20,000 times a second (20kHz). That means +24V for 25 millionths of a
second (25uS) and -24V for another 25 millionths of a second. The
process then repeats endlessly.

If current can change by 12,000 Amperes in one second, it will change
by 0.3A in 25uS. This means the peak to peak ripple current amplitude
will be 0.3A (300mA). If the drive is set to 4A, the upper limit is
4.15A and the lower limit is 3.85A. The current will ping-pong between
these two limits 20,000 times a second.

If you double the voltage to 48VDC, the current slope becomes 24,000
Amps/sec, the ripple amplitude becomes 0.6A and the upper/lower limits
become 4.3A and 3.7A respectively. Iron losses (iron heating) increase
with the square of the ripple current, making them 4 times more than
what they were at 24VDC.

What if you set the phase current to zero Amps? The upper/lower limits
become +0.3A and -0.3A, the ripple current is unchanged as are the
iron losses. All that changes is the I^2 * R heating (copper losses)
go to zero (was 4A^2 * 0.5 Ohms or 8 Watts) at the expense of having
zero torque. The iron losses for this motor at 48VDC are the majority
cause of heating and they remain unchanged. The motor will be only
slightly cooler.

Mariss


Thanks for that detailed reply Mariss. Here is an example of a typical
quandry . . . . .

Do the calc of voltage and get a result of 68V. Look at the options
from local suppliers and see that he stocks 50V or 70V supplies.

A cautious person would pick the 50V supply. I am tempted to pick the
70V and adjust the current if heat is a problem.

What would you do?

Thanks

Gerald


It is entirely dependent on the application. If yours requires 300 RPM
from the motor then it makes no sense to use any voltage higher than
24VDC. If it requires 3,000 RPM then 80VDC is the only option.

The G203V has a yellow LED indicator that helps with this. It lights
when the motor is turning fast enough to develop full power at your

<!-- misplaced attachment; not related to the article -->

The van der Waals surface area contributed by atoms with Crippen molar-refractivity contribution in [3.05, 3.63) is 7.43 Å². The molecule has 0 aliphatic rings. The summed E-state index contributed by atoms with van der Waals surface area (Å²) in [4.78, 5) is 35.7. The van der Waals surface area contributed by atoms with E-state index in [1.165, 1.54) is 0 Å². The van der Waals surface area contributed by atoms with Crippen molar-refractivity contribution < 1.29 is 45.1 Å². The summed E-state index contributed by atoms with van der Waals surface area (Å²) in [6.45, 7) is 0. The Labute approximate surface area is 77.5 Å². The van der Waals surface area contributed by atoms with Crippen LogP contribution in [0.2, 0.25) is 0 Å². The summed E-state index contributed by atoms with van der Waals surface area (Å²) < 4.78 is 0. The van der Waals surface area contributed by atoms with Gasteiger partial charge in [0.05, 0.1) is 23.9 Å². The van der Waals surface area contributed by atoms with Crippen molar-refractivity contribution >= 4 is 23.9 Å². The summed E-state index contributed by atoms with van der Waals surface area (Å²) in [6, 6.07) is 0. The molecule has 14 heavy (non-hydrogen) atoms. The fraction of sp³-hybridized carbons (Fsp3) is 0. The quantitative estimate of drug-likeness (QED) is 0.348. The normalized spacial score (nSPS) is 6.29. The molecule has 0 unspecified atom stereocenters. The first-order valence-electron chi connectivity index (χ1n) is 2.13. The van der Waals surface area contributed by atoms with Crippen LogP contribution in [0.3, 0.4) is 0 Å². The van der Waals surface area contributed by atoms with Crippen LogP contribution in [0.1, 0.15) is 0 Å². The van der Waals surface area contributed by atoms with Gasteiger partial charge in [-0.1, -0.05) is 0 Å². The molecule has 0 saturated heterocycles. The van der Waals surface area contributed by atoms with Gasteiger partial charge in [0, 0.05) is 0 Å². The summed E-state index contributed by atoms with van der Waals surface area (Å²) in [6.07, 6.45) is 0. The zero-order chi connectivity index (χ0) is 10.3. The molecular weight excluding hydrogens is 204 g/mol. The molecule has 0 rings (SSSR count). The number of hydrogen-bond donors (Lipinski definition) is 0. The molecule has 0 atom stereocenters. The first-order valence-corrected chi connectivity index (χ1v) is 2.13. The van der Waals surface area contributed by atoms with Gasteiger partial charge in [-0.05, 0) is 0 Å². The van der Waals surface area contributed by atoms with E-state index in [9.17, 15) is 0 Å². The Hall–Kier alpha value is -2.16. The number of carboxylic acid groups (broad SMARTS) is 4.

supply voltage. If it doesn't light during a rapid move then:

a) Your supply voltage is unnecessarily high.
b) You could go faster.

An alternate method of selecting the supply voltage for any of our
drives is:

a) Baseline your system. Use a 24VDC power supply and run only one
axis with it. It should be the most highly stressed one.

b) Keep increasing the speed on that axis until the motor doesn't run
reliably any more (begins to stall). Mark the last reliable speed as
your "wachyagot" speed.

c) Divide that into your "wachyawant" speed.

d) Multiply the result by 24VDC. That will be your optimal supply voltage.

Example: You get 60 IPM from (b) and you really need 150 IPM. From (c)
you divide 150 by 60 and get 2.5 as the result. From (d) 2.5 times
24VDC is 60VDC. That is the optimum voltage for that application.

Mariss
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  #3  
Old Thu 19 June 2008, 07:53
DocTanner
Just call me: Don Ross
 
Blue Ridge, Texas
United States of America
Quote:
Example: You get 60 IPM from (b) and you really need 150 IPM. From (c)
you divide 150 by 60 and get 2.5 as the result. From (d) 2.5 times
24VDC is 60VDC. That is the optimum voltage for that application.
Finally a very simple way to verify if you are getting the most out of the setup.

Donald W. Ross
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  #4  
Old Thu 19 June 2008, 12:20
Richards
Just call me: Mike
 
South Jordan, UT
United States of America
I wish that Mariss had added one more paragraph to warn us that the optimal voltage (to get the desired speed) might be too high for the amount of allowable heat. As voltage goes up, so does the speed, but the temperature goes up even faster.

So, using his suggestion, we can see what voltage we would have to use to get the speed that we want, but, to me, that is a starting point to see whether the power supply, the stepper driver and the stepper motor can actually work together as a healthy unit at that voltage and at that temperature.
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  #5  
Old Thu 19 June 2008, 12:50
Gerald D
Just call me: Gerald (retired)
 
Cape Town
South Africa
Mariss has really made it look too easy. We don't have the luxury of adjusting the voltage for each job that comes along.

Also, his approach assumes that the torque requirement does not increase with speed - that is not true for a cutter moving through wood. It might be true for jogging with no load against steady friction only.

However, I get a clear message that a cool motor has not reached its full "potential" (pun intended)